The DEA assigned Hamill an official government vehicle to be used in connection with his duties. He was authorized to store the vehicle at his home and to use it to commute to and from his office or any other location to which his duties required he travel.

On August 6, 1984, Hamill reported to work at approximately 10:00 a.m. and spent a good deal of the day filling out expense vouchers and attempting to telephone an informant who would in turn set up a meeting for later that evening between Hamill and a narcotics trafficker at a bar known as A J and Friends in Atlantic Beach, New York. Hamill also tried to contact Agent Fred Eiselle in order to obtain his assistance in connection with the meeting Hamill was attempting to arrange.

At approximately 4:30 p.m., Hamill left his office and went to the Quad Lounge, a bar in the basement of the same building in which the DEA offices were located. Agent Cregan, a co-worker of Hamill's, accompanied him to the bar but left at about 5:45 p.m. Hamill's supervisor, Leonard Williams, joined Hamill in the bar sometime between 6:00 p.m. and 6:30 p.m. Williams had a ten to fifteen minute discussion with Hamill then left the bar.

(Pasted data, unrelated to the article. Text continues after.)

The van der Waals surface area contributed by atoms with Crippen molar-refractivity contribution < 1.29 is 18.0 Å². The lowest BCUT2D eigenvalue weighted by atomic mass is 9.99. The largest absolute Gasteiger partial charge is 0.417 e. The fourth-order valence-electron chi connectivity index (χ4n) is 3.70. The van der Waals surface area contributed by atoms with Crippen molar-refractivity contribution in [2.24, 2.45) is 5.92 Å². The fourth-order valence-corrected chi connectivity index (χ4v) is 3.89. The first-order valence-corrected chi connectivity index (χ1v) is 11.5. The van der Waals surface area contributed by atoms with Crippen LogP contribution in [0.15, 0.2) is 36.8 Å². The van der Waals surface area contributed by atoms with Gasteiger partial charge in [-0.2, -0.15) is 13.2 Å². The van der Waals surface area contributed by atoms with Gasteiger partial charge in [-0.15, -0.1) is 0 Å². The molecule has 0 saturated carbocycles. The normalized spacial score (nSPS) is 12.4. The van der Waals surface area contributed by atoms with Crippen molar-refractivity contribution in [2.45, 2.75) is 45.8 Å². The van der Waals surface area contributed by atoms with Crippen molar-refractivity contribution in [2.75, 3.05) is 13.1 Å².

Hamill was at the bar until approximately 7:15 p.m. and while there he consumed a number of alcoholic beverages. During that time, he unsuccessfully attempted to place several calls from a public phone outside the bar to the informant with whom he was planning to meet later that night. Hamill also telephoned Agent Eiselle regarding his possible participation in the meeting. The bartender of the Quad Bar testified that in his opinion Hamill was drunk when he left the bar. Hamill went back to his office after leaving the bar to clean up some papers and try again to reach the informant. He then went into the bathroom adjacent to his office.